For me history’s appeal doesn’t lie in the grand sweep of events. I’m not particularly interested in kings and politicians, or empires rising and falling. It’s the small things, the ordinary people living through extraordinary events, the humdrum details of their daily lives that I find fascinating. I suppose that my interest in history really began at home.
My mother (now in her seventies) recently went to see a concert - a ‘work in progress’ – on the theme of the First World War. Afterwards the audience were invited to send in their own stories and experiences. This is what she wrote:
“My grandfather (John Edward Avery, pictured below) was a Cornish mining engineer, working in Johannesburg at the outbreak of the Boer War. He had many friends in South Africa of all cultures, whom he refused to fight.
He returned to Truro, where he made himself unpopular, declaring that the Boer War had been created by politicians and was being waged against defenceless women and children (thousands of them died of dysentery in our concentration camps).
My grandmother married Jack Avery in the peace after the Boer War. A tenant farmer’s daughter from Exmoor, she rode horses as she learned to walk, and when Jack took her out to South Africa she rode with him, side saddle, from Cape Town to Swaziland, a thousand miles or more. The railways had been destroyed in the Boer War. There were no roads. Later they returned to Cape Town with their four children in an ox wagon and took ship for their beloved West Country.
In 1914, as soon as war was declared, Jack Avery, this same man who had refused to fight in the Boer War, enlisted in the British army. Meeting his sister (my Great Aunt) coming down May Hill in Truro, he gave her the joyful news. Years later she told me she had been so angry she could barely speak beyond, “Jack how could you? You have a wife and four young children.”
“It’ll all be over by Christmas,” he jauntily replied.
What propaganda made a man of his mindset believe that?
He became the first man from Truro to die. His only son, my uncle John, went unscathed through the Second World War, only to die just before it ended. It was the only time I ever saw my stoic grandmother with tears in her eyes, her hands shaking so much she could not hold the cup of tea my mother made for her. “Everyone I love is taken from me,” she said. I must have been six-years-old and I can still see and hear those moments as if they were happening before me now. My grandmother and mother were typical of their generations. They lost fathers, husbands, brothers, sons.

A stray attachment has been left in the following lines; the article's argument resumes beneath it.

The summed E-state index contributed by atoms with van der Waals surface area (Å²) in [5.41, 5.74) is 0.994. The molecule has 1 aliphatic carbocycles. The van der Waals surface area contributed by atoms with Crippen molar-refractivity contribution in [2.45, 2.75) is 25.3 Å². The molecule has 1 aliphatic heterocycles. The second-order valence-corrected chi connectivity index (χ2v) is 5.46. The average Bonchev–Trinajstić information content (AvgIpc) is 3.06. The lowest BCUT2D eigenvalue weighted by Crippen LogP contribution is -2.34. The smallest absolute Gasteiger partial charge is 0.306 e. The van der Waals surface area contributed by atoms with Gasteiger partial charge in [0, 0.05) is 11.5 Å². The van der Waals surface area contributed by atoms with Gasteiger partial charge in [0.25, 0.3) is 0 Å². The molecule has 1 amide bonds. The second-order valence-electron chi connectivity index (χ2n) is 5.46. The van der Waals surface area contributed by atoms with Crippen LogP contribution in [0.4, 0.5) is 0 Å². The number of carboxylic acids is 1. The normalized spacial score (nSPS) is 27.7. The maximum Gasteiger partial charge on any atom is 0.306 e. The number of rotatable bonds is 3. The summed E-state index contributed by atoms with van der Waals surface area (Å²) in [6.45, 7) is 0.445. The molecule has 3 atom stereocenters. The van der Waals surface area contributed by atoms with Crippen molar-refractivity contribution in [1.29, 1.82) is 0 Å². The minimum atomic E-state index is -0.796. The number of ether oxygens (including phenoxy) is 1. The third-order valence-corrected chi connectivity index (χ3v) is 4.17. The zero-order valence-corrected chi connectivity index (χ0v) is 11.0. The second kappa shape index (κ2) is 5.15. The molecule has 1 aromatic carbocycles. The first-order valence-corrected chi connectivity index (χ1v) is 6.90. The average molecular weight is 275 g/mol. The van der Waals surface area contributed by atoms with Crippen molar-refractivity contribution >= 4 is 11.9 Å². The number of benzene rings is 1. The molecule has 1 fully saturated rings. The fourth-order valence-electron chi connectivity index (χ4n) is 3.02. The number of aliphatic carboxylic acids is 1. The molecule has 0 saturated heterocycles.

I was grateful that you included material based on Vera Brittain’s writings but, with all due respect, Vera Brittain (bless her) was well educated, well off and at that time single and childless. The women in my mother’s and grandmother’s generations were very often fatherless, widowed, poorly educated, poor, and with big families. They were exhorted to ‘keep the home fires burning’. They did so. Who thanked them?”
I think one day, I might just try…
I agree. I adore my battles and kings and golden treasures, but in the end, my fascination is with local history. I walk along my local canal to see little plaques ith people's memories of when it was a place where they put out lamps so no one fell in and rounded up the cows...I work in an area with an amazing history, with children descended from people involved in it, the Sunshine Harvester decision, a massive piece of industrial relations history. Ordinary people. My great regret is that I missed out on the Little Lonsdale St archaeological dig - you can keep your ancient tombs!
Thank you for this post that speaks for many of us. Both my grandfathers fought and returned but neither was ever the same again physically or mentally. Neither said a word about their experiences especially when I. a typical, tactless child, would beg to hear their their experiences. Nothing but occasional snippets. I wish I had the memory to hold and admire.
Neither did they tell their wives who indeed "kept the home fires burning." We need to be reminded how much the women also struggled to help us achieve a good life. We must never forget them.
So agree with you about the poor, uneducated women left behind. My grandmother's father was killed on the Somme, her mother was unable to survive taking in washing & cooking & was forced to remarry to provide for her many children. She married a widower with children & they went on to have more. My grandmother was eventually the eldest of 13 children & one of her many tasks was to search the markets for cheap & discarded food. Life was very, very tough for those left behind.
Tanya, I so agree. The French historian, Fernand Braudel, was also of the thinking that history was about the those living agrarian lives; rural peoples who were sowing the seeds and feeding nations. He might be called the father of modern history in that he changed the historians' perception. Whether he was focusing on those connected with the Mediterranean or those working the land, he always held that the ordinary man and woman are the makers of history.History is not only about dates, single events. It can be the slow movement of the cycles of nature and the environment or shifts that take place over generations, centuries. Your post here clearly expresses that. A man travels, marries, dies and his widow continues. She might be lonely, stoic, painful but she (or he) keeping stoking the fires for the future. The day to day needs and the kids, the next generation. Their children build lives, marry etc… In this way, the world moves and shifts. I found your post very moving, thank you.
Lovely post Tanya
Heart-wringing. Thank you for posting.
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